Robots threaten the human workforce, but their ubiquity and growing competence make them crucial to the modern economy.
Robots threaten the human workforce, but their ubiquity and growing competence make them crucial to the modern economy. In 1961 General Motors installed the first Unimate at one of its plants. It was a one-armed robot resembling a small tank that was used for tasks like welding. Now, as Tim Harford explains, the world’s robot population is expanding rapidly (the robot “birth rate” is almost doubling every five years) and, coupled with rapid advances in artificial intelligence, robots are changing the world of work in unexpected ways.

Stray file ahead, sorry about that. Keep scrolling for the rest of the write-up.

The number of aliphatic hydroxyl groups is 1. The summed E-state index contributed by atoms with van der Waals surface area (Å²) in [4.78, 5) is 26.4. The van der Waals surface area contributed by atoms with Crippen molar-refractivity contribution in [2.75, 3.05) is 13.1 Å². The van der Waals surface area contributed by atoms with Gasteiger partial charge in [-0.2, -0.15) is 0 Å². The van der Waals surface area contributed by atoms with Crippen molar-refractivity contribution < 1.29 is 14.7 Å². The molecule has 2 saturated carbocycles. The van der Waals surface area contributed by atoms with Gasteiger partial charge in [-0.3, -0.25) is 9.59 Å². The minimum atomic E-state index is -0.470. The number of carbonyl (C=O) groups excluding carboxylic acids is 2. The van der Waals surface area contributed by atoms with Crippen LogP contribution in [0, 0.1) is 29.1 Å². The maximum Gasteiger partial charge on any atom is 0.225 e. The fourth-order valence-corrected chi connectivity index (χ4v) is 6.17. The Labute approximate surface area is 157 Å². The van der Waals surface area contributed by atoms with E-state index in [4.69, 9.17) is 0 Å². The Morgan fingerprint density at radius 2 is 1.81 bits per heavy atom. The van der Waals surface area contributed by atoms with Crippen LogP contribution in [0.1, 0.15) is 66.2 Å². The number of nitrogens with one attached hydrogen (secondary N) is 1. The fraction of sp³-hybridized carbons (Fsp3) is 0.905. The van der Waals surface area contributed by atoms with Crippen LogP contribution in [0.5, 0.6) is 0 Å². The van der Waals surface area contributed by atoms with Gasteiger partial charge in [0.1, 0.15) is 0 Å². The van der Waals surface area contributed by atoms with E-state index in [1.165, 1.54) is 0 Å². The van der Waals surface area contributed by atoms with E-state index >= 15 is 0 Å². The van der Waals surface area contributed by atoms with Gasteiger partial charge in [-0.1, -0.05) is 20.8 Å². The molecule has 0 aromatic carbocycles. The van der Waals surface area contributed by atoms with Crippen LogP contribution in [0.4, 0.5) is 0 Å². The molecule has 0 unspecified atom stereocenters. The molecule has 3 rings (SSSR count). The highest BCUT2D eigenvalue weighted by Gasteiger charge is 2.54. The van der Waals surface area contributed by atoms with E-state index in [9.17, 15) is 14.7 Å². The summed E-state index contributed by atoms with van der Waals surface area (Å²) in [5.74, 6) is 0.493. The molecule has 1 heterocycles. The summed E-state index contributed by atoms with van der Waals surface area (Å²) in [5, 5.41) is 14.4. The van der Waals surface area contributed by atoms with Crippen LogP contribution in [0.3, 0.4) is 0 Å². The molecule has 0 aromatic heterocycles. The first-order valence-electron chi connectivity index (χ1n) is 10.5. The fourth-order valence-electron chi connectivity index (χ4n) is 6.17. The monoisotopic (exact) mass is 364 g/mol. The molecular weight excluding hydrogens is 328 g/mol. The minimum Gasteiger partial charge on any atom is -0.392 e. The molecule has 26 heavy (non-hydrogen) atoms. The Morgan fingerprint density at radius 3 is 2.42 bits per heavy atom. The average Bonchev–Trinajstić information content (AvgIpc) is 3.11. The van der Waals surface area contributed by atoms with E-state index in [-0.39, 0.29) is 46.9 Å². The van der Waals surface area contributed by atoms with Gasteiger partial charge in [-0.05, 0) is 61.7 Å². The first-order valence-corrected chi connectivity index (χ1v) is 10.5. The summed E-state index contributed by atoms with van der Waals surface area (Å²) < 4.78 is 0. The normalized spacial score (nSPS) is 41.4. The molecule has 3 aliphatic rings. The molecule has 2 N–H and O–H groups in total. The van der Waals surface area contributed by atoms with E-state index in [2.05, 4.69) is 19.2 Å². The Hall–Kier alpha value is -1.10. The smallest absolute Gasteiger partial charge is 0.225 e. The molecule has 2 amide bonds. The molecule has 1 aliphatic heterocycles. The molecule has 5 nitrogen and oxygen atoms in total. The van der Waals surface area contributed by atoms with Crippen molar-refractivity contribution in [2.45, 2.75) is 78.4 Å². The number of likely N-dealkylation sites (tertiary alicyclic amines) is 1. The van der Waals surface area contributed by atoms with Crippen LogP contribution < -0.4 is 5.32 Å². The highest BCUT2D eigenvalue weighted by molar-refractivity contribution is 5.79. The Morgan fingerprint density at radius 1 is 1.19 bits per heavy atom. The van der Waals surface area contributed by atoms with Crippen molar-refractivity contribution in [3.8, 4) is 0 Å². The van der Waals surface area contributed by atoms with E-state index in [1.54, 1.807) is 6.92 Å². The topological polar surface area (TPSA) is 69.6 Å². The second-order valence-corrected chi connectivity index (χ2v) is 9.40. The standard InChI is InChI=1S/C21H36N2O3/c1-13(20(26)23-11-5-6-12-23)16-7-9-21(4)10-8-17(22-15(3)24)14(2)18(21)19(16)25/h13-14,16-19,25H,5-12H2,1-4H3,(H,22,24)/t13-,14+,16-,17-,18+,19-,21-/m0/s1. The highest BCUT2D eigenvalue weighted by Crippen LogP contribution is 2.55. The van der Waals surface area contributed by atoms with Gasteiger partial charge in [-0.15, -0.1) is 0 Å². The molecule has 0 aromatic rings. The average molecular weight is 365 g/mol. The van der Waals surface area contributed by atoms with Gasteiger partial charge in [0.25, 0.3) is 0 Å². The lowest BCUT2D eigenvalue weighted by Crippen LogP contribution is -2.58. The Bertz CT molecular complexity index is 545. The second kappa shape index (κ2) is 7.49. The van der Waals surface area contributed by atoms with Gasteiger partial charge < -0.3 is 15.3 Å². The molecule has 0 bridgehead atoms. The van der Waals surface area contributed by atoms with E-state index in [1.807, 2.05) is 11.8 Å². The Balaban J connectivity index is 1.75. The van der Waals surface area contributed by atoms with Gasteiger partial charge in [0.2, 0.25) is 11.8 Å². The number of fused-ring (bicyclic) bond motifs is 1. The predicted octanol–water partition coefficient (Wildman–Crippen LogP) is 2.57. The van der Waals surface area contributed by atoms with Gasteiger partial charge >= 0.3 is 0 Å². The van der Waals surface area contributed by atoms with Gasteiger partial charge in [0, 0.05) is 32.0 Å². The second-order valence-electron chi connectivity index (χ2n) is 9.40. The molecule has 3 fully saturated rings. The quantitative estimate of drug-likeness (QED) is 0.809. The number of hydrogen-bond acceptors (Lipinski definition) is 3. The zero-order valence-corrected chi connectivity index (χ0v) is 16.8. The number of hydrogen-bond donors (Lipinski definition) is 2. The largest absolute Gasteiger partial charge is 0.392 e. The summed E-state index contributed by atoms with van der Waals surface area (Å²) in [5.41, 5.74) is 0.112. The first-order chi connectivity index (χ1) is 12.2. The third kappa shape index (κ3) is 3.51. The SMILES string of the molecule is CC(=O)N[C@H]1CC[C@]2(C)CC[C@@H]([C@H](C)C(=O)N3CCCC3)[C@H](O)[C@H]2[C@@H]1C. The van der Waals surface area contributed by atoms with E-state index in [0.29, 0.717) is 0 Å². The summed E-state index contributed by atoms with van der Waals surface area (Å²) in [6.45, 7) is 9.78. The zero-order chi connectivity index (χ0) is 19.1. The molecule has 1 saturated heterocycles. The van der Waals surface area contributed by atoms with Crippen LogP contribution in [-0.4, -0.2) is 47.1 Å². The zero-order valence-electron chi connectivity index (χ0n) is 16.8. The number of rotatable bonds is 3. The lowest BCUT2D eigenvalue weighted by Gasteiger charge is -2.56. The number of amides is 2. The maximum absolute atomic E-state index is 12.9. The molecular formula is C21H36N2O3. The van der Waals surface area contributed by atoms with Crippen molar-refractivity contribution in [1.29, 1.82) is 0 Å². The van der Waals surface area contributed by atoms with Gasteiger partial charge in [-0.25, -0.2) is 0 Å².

(Photo: Robot, Credit: Toru Yamanaka/Getty Images)
Sources and related links
Nick Bostrum - Superintelligence: Paths, Dangers, Strategies, OUP, 2014
Klaus Schwab - The Fourth Industrial Revolution, World Economic Forum, 2016
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